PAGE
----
The Eglise St-Julien de Broude also dates from the 12th and 13th centuries and is worth a visit. It boasts grand Limousin gates, a massive bell and the original 1730 crucifix.
and, of The Most Beautiful Villages of the Haute-Vienne, there is only one: Mortemart
Château des Ducs de Mortemart, an aerial view of Mortemart, and some of the many 15th century choir stalls in the church
Mortemart has a little hotel with an excellent restaurant, but it also has a small café in the square ~ LeCafé du Marché ~ with young, new owners and a great menu. As you sit outside for lunch (dinner is not served here) you can admire the Château des Ducs de Mortemart on the banks of a swan-filled pond . . . it's just all too make-believe!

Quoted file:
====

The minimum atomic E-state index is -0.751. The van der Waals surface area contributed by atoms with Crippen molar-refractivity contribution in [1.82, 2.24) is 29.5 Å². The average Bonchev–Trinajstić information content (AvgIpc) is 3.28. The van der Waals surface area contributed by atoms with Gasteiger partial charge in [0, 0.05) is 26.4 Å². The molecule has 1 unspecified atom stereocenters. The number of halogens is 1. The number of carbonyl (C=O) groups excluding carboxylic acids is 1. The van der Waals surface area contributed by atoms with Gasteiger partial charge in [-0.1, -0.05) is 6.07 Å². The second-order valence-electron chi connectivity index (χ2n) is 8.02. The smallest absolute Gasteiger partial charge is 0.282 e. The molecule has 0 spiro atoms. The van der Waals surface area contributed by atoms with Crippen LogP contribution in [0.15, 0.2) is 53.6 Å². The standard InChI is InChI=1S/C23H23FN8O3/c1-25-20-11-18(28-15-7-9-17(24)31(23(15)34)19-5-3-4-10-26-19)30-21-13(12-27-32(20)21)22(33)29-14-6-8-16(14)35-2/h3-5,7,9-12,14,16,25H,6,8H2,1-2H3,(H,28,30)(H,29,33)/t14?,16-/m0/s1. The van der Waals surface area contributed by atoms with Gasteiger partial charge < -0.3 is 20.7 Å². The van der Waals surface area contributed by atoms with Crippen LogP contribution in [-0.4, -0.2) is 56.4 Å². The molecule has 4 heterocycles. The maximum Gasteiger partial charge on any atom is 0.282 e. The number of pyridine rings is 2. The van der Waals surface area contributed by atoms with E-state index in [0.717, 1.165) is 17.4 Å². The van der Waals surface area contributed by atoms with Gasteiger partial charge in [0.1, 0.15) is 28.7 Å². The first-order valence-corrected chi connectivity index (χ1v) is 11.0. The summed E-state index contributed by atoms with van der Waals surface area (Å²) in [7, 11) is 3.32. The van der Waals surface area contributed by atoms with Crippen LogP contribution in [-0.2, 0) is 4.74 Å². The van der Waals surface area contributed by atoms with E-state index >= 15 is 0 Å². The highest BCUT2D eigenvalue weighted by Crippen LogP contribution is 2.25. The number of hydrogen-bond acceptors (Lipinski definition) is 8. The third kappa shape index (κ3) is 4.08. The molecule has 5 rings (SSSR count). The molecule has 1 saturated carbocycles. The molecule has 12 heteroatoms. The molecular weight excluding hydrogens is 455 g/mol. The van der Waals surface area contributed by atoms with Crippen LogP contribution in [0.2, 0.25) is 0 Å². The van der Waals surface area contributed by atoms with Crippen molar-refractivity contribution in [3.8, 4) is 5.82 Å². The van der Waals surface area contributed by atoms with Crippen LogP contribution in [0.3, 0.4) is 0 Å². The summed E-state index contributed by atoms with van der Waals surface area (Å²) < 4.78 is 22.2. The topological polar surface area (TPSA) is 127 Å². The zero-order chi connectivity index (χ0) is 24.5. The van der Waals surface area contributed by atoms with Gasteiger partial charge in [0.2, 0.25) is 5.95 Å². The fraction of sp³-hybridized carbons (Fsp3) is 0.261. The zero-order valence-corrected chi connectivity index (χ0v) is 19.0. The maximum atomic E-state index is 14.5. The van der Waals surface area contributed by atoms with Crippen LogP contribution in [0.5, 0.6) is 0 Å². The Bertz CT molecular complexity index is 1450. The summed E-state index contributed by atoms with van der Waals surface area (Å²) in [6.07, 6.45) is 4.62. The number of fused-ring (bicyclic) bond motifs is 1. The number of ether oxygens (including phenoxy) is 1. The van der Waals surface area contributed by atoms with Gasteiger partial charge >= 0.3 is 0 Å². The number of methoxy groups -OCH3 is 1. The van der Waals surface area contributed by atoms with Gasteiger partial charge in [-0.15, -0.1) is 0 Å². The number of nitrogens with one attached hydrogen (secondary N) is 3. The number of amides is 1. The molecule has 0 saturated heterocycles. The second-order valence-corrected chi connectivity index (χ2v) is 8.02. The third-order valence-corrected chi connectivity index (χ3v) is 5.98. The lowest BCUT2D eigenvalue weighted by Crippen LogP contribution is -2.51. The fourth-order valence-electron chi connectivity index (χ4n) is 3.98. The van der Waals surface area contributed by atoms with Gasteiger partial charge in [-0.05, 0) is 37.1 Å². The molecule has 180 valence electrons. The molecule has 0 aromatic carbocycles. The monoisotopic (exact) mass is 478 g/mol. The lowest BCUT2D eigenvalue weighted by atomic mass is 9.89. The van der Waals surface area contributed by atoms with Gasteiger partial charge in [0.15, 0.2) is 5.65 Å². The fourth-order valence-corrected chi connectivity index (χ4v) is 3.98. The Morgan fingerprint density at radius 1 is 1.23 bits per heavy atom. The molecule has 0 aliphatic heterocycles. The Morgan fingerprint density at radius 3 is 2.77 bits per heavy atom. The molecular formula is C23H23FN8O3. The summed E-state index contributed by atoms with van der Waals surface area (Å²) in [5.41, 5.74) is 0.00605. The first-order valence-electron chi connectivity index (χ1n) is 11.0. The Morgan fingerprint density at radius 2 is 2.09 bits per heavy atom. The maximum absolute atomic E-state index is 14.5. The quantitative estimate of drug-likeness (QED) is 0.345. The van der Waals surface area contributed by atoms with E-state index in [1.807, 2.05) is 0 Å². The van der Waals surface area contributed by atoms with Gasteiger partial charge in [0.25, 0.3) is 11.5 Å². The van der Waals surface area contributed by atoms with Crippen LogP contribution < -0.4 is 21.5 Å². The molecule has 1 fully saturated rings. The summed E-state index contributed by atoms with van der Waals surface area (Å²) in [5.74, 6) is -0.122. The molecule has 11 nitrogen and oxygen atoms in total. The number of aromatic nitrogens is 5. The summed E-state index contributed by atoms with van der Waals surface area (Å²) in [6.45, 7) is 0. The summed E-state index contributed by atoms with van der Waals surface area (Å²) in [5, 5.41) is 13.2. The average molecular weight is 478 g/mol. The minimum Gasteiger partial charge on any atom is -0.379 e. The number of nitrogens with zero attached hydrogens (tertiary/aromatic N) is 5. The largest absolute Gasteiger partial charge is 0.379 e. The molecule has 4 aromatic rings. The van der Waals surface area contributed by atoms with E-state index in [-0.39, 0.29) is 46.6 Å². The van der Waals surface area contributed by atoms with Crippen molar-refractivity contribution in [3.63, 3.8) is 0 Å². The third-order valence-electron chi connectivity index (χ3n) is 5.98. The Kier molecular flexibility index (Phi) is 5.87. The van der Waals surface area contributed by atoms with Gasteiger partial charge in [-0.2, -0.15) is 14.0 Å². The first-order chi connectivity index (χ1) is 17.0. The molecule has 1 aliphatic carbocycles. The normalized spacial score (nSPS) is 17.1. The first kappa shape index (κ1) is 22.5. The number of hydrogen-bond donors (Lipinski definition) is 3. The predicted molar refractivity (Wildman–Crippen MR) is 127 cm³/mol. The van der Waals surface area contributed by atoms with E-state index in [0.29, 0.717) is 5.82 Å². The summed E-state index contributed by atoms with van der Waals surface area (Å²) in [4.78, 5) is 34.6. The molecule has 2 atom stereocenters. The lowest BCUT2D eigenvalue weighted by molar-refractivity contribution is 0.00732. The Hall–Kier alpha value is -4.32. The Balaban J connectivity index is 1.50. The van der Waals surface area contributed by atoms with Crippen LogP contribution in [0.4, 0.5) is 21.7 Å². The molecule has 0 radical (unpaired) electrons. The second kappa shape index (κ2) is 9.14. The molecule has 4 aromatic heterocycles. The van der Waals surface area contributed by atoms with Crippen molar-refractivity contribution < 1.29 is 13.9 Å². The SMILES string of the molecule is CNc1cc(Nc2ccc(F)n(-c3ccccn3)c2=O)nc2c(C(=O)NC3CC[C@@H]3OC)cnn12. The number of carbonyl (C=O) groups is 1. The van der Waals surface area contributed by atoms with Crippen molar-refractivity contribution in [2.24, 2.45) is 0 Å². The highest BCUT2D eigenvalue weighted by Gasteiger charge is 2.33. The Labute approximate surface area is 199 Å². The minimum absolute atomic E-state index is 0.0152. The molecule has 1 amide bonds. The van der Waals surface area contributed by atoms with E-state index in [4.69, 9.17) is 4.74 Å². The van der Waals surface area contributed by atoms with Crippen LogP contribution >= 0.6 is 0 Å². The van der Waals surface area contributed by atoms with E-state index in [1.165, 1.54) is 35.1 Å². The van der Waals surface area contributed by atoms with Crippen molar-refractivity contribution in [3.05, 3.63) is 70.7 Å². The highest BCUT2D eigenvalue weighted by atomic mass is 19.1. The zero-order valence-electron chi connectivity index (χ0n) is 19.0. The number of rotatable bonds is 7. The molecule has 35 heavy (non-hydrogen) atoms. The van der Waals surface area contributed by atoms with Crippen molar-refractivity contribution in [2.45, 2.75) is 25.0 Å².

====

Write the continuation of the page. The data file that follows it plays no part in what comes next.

Cat at the Le Café du Marché, The Augustinian Church of Mortemart, and A lovely carriage ride
Mortemart can be traced back to a castle built in 995 AD which was the center of the first village here. Little remains of it today aside from the keep, and it was the 14th century that brought three monasteries to Mortemart, two of which still remain although updated in the 17th and 18th centuries.
The church of the Augustins boasts the many carved choir stalls as shown above, and has a beautiful altarpiece in the Baroque style.
The pond behind the château and the covered market in Place Royale (open Sunday mornings, June to September
NOVEL IDEAS. . . Fiction with a French twist
Any or all of the above would make great reading at home or on a plane to France, and, of course, thoughtful gifts for those Francophiles in your life.